Tax rules for electric car charging costs
In this article we're going to discuss the current tax rules for electric car charging costs. This seems appropriate given the controversy surrounding electric cars at the moment. For example cold weather's negative impact on their range and the lack of available (and functioning!) charging points across the UK.
How the tax rules for electric car charging costs are applied will very much depend on whether the vehicle is recharged at home or the place of work. It will also depend on whether the vehicle is owned by the company or personally. HMRC have discussed the various scenarios in their guidance and we cover these below.
Electricity costs - charging point at workplace
Where the company permits an electric car to be recharged at the workplace the position is as follows:
Electricity costs - charging point at employee's home
Where the electric car charging point is based at your home, the tax treatment is slightly more complex. This depends on whether you or the company own the car concerned plus it will also be contingent on whether the company provides the electricity or you have met these costs personally.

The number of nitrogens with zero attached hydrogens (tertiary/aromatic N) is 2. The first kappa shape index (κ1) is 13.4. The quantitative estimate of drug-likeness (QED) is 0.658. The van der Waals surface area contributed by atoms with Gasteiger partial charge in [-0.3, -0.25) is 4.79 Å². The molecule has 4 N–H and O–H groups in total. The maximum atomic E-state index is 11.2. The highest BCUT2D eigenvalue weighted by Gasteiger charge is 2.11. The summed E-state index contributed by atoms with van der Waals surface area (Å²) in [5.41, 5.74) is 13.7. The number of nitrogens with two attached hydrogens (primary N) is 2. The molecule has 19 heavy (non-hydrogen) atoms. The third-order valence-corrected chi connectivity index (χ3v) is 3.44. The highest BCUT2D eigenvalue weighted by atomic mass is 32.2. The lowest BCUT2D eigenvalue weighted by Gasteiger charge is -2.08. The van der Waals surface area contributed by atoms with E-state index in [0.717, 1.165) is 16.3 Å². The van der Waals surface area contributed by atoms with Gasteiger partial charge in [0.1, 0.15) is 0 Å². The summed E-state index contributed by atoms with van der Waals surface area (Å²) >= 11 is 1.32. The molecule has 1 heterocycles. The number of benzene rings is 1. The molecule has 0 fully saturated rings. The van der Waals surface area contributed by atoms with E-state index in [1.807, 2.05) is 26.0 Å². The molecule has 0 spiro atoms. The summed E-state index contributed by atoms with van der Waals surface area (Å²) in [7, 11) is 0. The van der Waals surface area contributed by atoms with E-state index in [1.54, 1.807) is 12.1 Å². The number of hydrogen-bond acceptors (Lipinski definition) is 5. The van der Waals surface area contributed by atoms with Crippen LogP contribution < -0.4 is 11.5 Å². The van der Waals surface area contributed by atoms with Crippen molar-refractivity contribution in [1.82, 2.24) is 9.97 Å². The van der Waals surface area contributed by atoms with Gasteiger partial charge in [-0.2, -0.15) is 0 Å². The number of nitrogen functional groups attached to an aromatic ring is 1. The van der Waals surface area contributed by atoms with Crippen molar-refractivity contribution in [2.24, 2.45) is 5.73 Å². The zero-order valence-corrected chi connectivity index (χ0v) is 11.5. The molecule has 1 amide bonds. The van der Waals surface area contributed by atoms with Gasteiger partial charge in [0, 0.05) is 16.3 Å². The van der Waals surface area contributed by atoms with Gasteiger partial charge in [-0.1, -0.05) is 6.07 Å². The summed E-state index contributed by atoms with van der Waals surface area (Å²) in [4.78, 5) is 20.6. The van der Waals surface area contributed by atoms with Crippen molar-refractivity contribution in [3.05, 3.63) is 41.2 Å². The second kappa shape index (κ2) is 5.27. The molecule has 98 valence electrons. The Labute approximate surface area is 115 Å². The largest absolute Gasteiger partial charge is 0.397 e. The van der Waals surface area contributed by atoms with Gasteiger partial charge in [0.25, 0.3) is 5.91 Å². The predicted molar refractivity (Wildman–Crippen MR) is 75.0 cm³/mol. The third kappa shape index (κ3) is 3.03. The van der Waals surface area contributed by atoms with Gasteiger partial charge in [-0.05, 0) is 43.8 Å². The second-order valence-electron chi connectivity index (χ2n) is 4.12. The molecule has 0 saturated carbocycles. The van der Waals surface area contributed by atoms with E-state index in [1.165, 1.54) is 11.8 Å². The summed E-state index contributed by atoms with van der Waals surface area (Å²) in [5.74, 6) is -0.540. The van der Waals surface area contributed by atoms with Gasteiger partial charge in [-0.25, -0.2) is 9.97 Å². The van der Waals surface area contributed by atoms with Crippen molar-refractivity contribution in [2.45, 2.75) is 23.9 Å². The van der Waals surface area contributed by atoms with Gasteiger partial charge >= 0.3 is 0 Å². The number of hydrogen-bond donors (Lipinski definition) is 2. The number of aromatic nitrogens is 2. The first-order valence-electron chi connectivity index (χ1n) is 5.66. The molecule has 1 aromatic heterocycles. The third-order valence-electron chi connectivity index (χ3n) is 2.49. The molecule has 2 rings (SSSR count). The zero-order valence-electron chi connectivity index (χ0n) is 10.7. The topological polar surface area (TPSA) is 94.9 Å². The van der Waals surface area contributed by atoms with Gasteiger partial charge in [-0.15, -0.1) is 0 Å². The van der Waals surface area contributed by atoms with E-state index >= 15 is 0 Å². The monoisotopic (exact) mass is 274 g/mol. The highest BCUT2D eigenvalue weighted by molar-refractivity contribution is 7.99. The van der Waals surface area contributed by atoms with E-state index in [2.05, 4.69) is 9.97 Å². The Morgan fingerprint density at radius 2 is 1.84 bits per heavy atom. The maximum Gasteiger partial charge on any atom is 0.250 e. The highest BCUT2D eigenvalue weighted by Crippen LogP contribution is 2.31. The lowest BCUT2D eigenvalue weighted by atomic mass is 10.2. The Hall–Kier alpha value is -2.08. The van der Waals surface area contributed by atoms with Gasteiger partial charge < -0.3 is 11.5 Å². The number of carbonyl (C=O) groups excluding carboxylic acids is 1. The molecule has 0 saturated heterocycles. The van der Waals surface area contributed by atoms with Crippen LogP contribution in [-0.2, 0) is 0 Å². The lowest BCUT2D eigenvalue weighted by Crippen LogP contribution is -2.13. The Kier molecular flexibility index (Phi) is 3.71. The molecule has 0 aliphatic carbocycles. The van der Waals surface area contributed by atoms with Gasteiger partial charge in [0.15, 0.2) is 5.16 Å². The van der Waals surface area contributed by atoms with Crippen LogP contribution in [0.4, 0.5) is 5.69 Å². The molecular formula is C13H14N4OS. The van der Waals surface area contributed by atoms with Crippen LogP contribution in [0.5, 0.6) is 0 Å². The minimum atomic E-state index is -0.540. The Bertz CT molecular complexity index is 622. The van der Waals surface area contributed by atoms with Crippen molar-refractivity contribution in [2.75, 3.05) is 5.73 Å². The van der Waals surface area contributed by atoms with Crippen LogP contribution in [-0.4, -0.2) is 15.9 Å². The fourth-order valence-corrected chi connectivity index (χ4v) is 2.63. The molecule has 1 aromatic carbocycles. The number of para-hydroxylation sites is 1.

Car charged at home - company provides electricity costs
Car charged at home - employee pays electricity costs
Car charged at home - no reimbursement of electricity costs
Conducting your business from home
Arguably where you almost exclusively carry out your business from home and have installed an electric car charging point at your home, the workplace charging rules should apply (see above). However care should be taken, especially if you own your electric car personally and your company has applied for a government grant towards the cost of installing the electric car charging point at home. This may compromise any tax deduction for any charging costs relating to business use. Therefore where you have been awarded a government grant for an electric car charging point which has been installed at your home, prima facie this should be covered by the workplace charging rules.
What about vans?
There is no taxable benefit in kind where your company provides you with an electric van, even if it is used privately. Additionally there is no taxable benefit on electricity costs provided. Maybe now is the time to start investing in a Cybertruck!
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